From the elaborate stories her mother tells her about how she used to wake from naps and sing from her crib for the whole house to hear to her rise to Music TikTok fame back in December 2020, music has always been a part of Mia Giovina's life. 

She begins her mornings by practicing 30 minutes of guitar, followed by 30 minutes of piano. Her afternoons are filled with songwriting and interviews. At night, she’s had the opportunity to attend writing sessions on Zoom with artists everywhere, whether it be England, California, or more local. 

“It's just a ton of music all day long, which is how I like it,” Mia says.

In the seven months since Street last sat down with Mia to discuss her knack for transforming our favorite songs in her viral TikToks, the young artist has kept quite busy. She released her first song, "Sirens," in March of this year. Her second song, "Time Machine," was released Friday, July 2.

“In a short amount of time, I’ve really found my sound as a songwriter and artist. I’ve spent a lot of time just working on myself, which has helped me to be more confident in my songwriting, performing, and voice,” she says. 

The 20–year–old high school graduate is not currently enrolled in school; instead, she commits all of her time to crafting her music. Mia hasn’t always been a songwriter, though. She first began trying to compose songs when she was 15: “They just were not good. I thought they were really good, but I know they weren’t good,” Mia laughs. She was never able to put more than three lines to paper until the end of her senior year of high school.

When the pandemic hit, Mia almost gave up on her songwriting journey completely. “I hit a wall and didn’t know what to write about. At the beginning of quarantine, I realized this isn’t just a little passion project anymore. This is what I’ve chosen to be my career, and I need to get serious about it,” Mia explains. It was then that she resolved to write a song every single day of quarantine, a lofty goal that she accomplished. 

The majority of Mia’s songs are derived from her lived experiences. Her favorite lyrics come from songs that she describes as being “placed into her brain”—songs and lines that come to her out of the blue, that she types in her notes app to refer to the next time she officially sits down to write a song. “I don’t like to force myself to sit down and be creative,” she says. “I like to let the creativity flow on its own.”

While Mia faced pressures to debut her first track right on the heels of her December rise to TikTok fame, the artist decided to take a step back—waiting until she had a song that she felt completely confident in.

Mia’s first release would ultimately be "Sirens"—a ballad that describes the frustration she encountered while outgrowing her hometown. She struggled to write it many times throughout quarantine until her perspective changed last December. Mia realized that wanting to move on doesn’t mean that she dislikes her hometown of Voorhees, New Jersey. It just means she wants to see what else is out there, to have adventures and explore the world.

“It is a very special song to me. It will always have a special place in my heart, and I am very proud of it,” she says. She quickly realized it was the perfect song to launch her career, producing the song herself in her home studio with her father.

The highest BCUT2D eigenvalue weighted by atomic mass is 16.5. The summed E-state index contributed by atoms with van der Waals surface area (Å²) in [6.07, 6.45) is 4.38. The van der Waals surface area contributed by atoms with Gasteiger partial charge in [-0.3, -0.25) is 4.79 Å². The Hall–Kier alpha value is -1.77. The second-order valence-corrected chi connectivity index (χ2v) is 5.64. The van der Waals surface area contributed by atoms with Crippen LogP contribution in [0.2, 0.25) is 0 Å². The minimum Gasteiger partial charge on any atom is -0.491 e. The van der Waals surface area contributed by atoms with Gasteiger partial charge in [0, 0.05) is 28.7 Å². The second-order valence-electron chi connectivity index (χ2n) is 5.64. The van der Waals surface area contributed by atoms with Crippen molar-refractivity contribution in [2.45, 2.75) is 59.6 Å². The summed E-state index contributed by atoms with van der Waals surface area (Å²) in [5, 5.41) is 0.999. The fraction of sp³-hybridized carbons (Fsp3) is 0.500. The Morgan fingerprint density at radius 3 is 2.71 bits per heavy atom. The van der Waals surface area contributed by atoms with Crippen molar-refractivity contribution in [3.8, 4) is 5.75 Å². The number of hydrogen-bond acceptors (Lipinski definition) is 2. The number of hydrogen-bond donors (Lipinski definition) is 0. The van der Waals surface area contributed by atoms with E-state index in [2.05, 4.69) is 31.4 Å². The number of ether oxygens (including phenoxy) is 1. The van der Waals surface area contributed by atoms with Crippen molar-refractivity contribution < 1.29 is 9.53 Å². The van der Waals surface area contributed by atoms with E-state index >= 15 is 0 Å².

Meanwhile, "Time Machine"—Mia’s second original song—was released Friday, July 2. “I wrote it at one o’clock in the morning one night, under my covers in my bed, just sobbing playing [it],” she says. Mia describes the song as writing itself; it is about fear of growing up and longing to go back to a simpler time. 

Mia gave an official release performance of the song at City Winery in Philadelphia on the night of its debut. This was one of several in–person gigs she hosted since COVID–19 restrictions have started lifting. In fact, she attributes her newfound love of performing live to the confidence she’s gained as an artist during the pandemic. 

“Before [the pandemic], performing out at gigs was a super stressful experience for me. I was always like, Am I going to hit this note? Are people going to like this song? Are people paying attention to me? Now I just do it for myself because I love to do it. If people enjoy it, that’s just an added bonus,” she says. 

At the end of September, Mia will travel to Los Angeles to meet her producers, musician friends, and everyone else she’s had the opportunity to work with this year virtually. While she may not be a big name in the music industry yet, Mia is proud of what makes her stand out as a budding artist and looks forward to the new directions that her career will take her in moving forward. 

“When I used to write songs, I was hitting walls because I was trying to write about things that I hadn’t necessarily experienced. I grew up listening to Taylor Swift; the majority of her songs are these beautiful, epic love stories. I’ve never been in love. I thought I had nothing to write about,” she says. “I realized that people want to hear songs about the little things they can personally connect to. My music connects to the underdog, because that’s something I’ve felt like for most of my life. I try to write about the small, mundane things and make them poetic.”


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